Tuesday, April 12, 2016

April 5, 2016 passage from New Bight Cat Island to Georgetown Exumas

Dave was up early listening to Chris Parker’s weather.  We want to be in Georgetown by this weekend to pick up friends at the airport.  And it sounded like the best weather for the 60 nm crossing would be today, which we had been planning.  So we left our anchorage by 8:00 am.

Dave put out fishing lines, hoping to catch something edible on the passage.  One of the other cruisers at Cat Island had caught a mahi mahi that had 3 flying fish in it’s stomach.  So when Dave saw flying fish today he got excited.  He explained to me that flying fish are like bon bons for larger fish.  But no luck today, not even a barracuda. 

It was about 9:30 when we rounded the south west corner of Cat Island and turned south for Georgetown in the Exumas.  The wind out of the north and we were on a broad reach.  We were motor sailing with the jenny.  Dave decided to put out the gin pole to hold the sail out and catch more wind.  At this point we were in about 6000ft of water between the islands.  It is always nerve wracking to watch him handle that with the boat rocking and rolling with the swells AND NOT wearing a life jacket.  But I get to mentally review the “man overboard” rescue.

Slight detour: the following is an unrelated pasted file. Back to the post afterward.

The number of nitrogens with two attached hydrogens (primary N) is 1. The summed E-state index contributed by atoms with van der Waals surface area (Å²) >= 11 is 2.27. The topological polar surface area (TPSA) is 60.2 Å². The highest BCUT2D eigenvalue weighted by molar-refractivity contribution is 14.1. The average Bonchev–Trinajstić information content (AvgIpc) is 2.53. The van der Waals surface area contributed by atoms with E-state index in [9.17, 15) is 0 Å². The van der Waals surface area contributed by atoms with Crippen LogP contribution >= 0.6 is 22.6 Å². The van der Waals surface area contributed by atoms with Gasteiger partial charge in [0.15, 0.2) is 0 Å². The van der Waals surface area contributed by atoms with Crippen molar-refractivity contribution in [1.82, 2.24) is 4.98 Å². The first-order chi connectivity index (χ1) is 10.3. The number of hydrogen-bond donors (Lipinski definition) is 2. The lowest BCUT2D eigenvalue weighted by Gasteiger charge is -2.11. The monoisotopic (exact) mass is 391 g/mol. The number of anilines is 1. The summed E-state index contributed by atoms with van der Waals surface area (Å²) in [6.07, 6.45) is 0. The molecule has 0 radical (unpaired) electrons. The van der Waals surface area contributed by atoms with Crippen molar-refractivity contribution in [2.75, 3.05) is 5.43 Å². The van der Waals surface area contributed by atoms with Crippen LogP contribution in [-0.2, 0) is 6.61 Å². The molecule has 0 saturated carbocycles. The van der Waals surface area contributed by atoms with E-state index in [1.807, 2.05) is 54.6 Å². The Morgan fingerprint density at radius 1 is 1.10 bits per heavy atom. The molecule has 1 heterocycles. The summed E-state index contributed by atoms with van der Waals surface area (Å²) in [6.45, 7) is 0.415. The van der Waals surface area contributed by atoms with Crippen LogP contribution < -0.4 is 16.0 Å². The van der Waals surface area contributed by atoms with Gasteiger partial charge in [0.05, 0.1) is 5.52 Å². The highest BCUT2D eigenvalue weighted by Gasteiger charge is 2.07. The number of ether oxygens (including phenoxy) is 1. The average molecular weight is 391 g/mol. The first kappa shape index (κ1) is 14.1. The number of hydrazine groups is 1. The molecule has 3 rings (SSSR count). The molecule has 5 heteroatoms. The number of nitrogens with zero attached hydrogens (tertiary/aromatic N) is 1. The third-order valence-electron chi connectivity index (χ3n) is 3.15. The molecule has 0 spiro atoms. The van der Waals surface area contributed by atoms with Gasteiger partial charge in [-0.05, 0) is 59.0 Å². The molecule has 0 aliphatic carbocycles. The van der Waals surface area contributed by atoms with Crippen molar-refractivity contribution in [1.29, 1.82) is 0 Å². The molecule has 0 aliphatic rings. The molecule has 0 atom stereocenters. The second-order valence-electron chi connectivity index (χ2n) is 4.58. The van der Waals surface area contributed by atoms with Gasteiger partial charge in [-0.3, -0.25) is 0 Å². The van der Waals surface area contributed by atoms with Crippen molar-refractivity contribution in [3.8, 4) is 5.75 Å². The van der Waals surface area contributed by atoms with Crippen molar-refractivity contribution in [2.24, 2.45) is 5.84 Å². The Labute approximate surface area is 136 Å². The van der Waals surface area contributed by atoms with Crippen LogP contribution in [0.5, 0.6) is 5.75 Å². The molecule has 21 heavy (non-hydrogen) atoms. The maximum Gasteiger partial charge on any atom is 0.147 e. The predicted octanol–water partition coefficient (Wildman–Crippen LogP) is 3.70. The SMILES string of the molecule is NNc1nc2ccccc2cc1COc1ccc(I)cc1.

Within about a half hour we could see a squall approaching.  So he went back out to take down the gin pole before the weather got rough.  All that work for about 30 minutes of use.  But it gets easier every time, so it is good practice.  We only got a sprinkling from the squall and it passed behind us.  But better safe than sorry. 

Click this to see video
Dave on deck
We reached the Conch Cay Cut to enter Elizabeth Harbor about 2:30.  We thought we made good time.  I think we were close to 7.5 k most of the day.  I guess cleaning the hull really does make a difference.  It then took us about an hour to work our way through the channel and anchor.  You have to make about 6 turns in the harbor to avoid shallow areas and rocks. 

Elizabeth Harbor is formed by the island of Great Exuma and Stocking Island.  There must have been between 100-150 boats anchored on either side of the harbor.  And I guess a lot of boats left in the last couple weeks.  A little too congested for us.
///gin pole and video

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